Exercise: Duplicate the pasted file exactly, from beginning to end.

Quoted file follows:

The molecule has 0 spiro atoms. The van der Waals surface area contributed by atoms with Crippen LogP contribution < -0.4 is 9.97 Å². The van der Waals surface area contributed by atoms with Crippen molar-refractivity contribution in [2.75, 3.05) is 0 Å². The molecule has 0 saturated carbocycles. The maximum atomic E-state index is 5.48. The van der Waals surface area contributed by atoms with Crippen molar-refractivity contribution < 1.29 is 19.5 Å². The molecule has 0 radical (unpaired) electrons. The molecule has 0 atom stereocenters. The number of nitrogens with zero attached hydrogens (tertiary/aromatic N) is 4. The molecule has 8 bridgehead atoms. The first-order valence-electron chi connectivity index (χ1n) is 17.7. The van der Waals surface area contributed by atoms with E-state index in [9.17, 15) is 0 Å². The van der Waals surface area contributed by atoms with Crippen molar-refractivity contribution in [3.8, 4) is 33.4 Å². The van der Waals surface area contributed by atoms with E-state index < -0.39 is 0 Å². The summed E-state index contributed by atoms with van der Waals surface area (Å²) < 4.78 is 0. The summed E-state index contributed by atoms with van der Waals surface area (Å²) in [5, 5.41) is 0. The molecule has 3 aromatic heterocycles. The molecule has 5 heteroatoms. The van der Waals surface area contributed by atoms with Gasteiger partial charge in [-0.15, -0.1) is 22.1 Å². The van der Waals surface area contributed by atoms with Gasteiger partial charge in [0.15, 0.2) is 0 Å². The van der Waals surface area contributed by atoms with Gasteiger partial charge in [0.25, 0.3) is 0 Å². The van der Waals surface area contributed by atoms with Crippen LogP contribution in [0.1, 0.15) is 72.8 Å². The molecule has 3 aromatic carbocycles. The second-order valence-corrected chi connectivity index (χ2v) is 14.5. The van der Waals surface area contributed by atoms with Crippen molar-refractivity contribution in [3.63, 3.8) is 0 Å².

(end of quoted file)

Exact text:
The molecule has 0 spiro atoms. The van der Waals surface area contributed by atoms with Crippen LogP contribution < -0.4 is 9.97 Å². The van der Waals surface area contributed by atoms with Crippen molar-refractivity contribution in [2.75, 3.05) is 0 Å². The molecule has 0 saturated carbocycles. The maximum atomic E-state index is 5.48. The van der Waals surface area contributed by atoms with Crippen molar-refractivity contribution < 1.29 is 19.5 Å². The molecule has 0 radical (unpaired) electrons. The molecule has 0 atom stereocenters. The number of nitrogens with zero attached hydrogens (tertiary/aromatic N) is 4. The molecule has 8 bridgehead atoms. The first-order valence-electron chi connectivity index (χ1n) is 17.7. The van der Waals surface area contributed by atoms with E-state index in [9.17, 15) is 0 Å². The van der Waals surface area contributed by atoms with Crippen molar-refractivity contribution in [3.8, 4) is 33.4 Å². The van der Waals surface area contributed by atoms with E-state index < -0.39 is 0 Å². The summed E-state index contributed by atoms with van der Waals surface area (Å²) < 4.78 is 0. The summed E-state index contributed by atoms with van der Waals surface area (Å²) in [5, 5.41) is 0. The molecule has 3 aromatic heterocycles. The molecule has 5 heteroatoms. The van der Waals surface area contributed by atoms with Gasteiger partial charge in [-0.15, -0.1) is 22.1 Å². The van der Waals surface area contributed by atoms with Gasteiger partial charge in [0.15, 0.2) is 0 Å². The van der Waals surface area contributed by atoms with Gasteiger partial charge in [0.25, 0.3) is 0 Å². The van der Waals surface area contributed by atoms with Crippen LogP contribution in [0.1, 0.15) is 72.8 Å². The molecule has 3 aromatic carbocycles. The second-order valence-corrected chi connectivity index (χ2v) is 14.5. The van der Waals surface area contributed by atoms with Crippen molar-refractivity contribution in [3.63, 3.8) is 0 Å².